The dress code on safari is very relaxed, so there is no need to even consider packing dinner jackets, ties, formal shirts or cocktail dresses for your time on safari! Shorts/t-shirts are ideal for walks and the warm midday periods, but long trousers and long sleeved shirts are a good idea to wear in the evenings to protect yourself from mosquito bites.
Try to take neutral coloured clothes – so greens, beiges, etc – and avoid taking anything too brightly coloured. Also, try to avoid taking anything white – firstly the dust will soon turn your pristine white t-shirt into a not-so-attractive dirty colour, and secondly white does attract bugs at night. Camouflage printed clothing is OK for the bush but please do not wear in towns or when crossing borders (particularly in Zimbabwe).
In addition, a warm sweater is useful for the cooler morning and evening temperatures when out on game drives – you also have the ‘wind chill’ factor of being on a moving vehicle.
If you are going on safari during a known rainy season, a waterproof jacket is obviously a good idea, and during the Winter months you will certainly need several warm layers for your game drives, including a hat, scarf and gloves, as it can be extremely cold when the sun goes down in the evenings, and when you first set off on the morning game drive.
Comfortable walking shoes, trainers or hiking boots are advisable if you want to go on a bush walk – otherwise sandals are ideal to wear at meal times and around the lodge area. Covered shoes on the game drives in the Winter months may also be an idea, as there is nothing worse than cold toes/feet!
A sun hat or baseball cap, or anything really to keep the sun off your head, is a good idea to stop sunstroke when out on game drives, and also will help to shade your eyes from the sun. A good pair of sunglasses will also help you to scan the landscape for the wildlife without squinting into the sunlight and getting a headache! Sun block and lip balm are also recommended.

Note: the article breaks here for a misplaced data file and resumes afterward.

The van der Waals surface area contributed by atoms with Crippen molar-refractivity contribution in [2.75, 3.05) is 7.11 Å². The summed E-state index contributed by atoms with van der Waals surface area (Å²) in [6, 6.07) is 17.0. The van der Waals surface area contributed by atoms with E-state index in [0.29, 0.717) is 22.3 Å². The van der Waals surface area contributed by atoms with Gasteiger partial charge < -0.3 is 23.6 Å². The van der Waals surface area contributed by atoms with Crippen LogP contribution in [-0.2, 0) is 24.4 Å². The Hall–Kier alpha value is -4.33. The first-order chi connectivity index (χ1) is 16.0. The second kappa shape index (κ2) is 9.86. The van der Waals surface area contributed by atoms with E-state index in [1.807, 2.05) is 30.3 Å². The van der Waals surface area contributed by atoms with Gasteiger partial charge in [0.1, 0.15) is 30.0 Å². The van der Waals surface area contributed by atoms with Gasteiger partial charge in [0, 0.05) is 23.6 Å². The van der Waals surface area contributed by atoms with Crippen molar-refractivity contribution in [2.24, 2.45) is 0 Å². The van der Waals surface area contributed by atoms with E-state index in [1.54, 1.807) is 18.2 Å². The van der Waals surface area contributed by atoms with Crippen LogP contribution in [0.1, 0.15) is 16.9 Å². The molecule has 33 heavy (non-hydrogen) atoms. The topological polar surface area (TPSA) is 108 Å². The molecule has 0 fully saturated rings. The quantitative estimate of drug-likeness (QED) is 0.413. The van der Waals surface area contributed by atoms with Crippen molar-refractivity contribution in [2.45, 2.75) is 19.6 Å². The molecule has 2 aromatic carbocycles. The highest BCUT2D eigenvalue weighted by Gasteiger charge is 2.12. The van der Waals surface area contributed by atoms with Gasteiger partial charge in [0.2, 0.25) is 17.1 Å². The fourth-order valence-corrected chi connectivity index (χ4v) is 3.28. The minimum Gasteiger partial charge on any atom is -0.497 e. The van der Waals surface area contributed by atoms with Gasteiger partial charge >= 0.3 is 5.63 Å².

Swimwear is not something most people would associate with a safari, but as many lodges do have pools, it is worth just throwing into your case just in case you fancy a cooling dip inbetween game drives.
Taking photographs on a safari is almost a given, so don’t forget your camera (and if you are into photography in a big way, consider different size lenses and a bean bag too to rest the lens on so that you avoid camera shake), binoculars (the ranger/driver will tend to have a pair of these always to hand, but they are there for everyone to share, so if you are not the sharing kind of person, better to have your own pair to use all the time) and spare camera batteries and memory cards – there is nothing worse than seeing the perfect shot, only for your camera to die a death or the memory card to be full (bear in mind too that the opportunity to download photos will be limited). Most lodges will have curio shops that will sell most types of batteries so if you run out, it’s not serious, but prices may be high. If you have a video camera, it may be a good idea to take a spare battery for this as well.
One top tip for camera equipment in particular is to take a pillow case to keep everything in when out on game drives – some camera bags are big and unweldy so take up valuable seat space, plus you end up having to unzip compartments and while the bag is open dust gets in everywhere – having everything in a pillowcase that you can keep relatively ‘closed’ and just reach in to retrieve the necessary camera body/lens is just so much easier and cleaner all round.
Even in malaria-free areas, there are still nasty bugs about that can give you a nasty bite so do take some strong insect repellent with you. Some lodges will supply this in the rooms, but better to be safe than sorry and pack your own just in case.
It is always a good idea to pack your own first aid kit – so plasters, antiseptic cream/wipes, antihistamine tablets, painkillers, etc. If you wear daily disposable contact lenses it is advisable to bring more than you think you will need, as you may want to take the lenses out inbetween game drives if you get too much dust in your eyes. And of course, if you are taking malaria tablets – don’t forget to pack these!
Some lodges have a library but these are limited and so it is useful to bring your own books/novels for siesta hours. Having your own wildlife reference books too will mean you can also read up about more facts on the animals you have seen during your drive. Bird books in particular, if you are an avid birder, are especially good to have, as not every bird will be identified by your ranger along the way, so you can quietly look up anything you have seen and identify it yourself.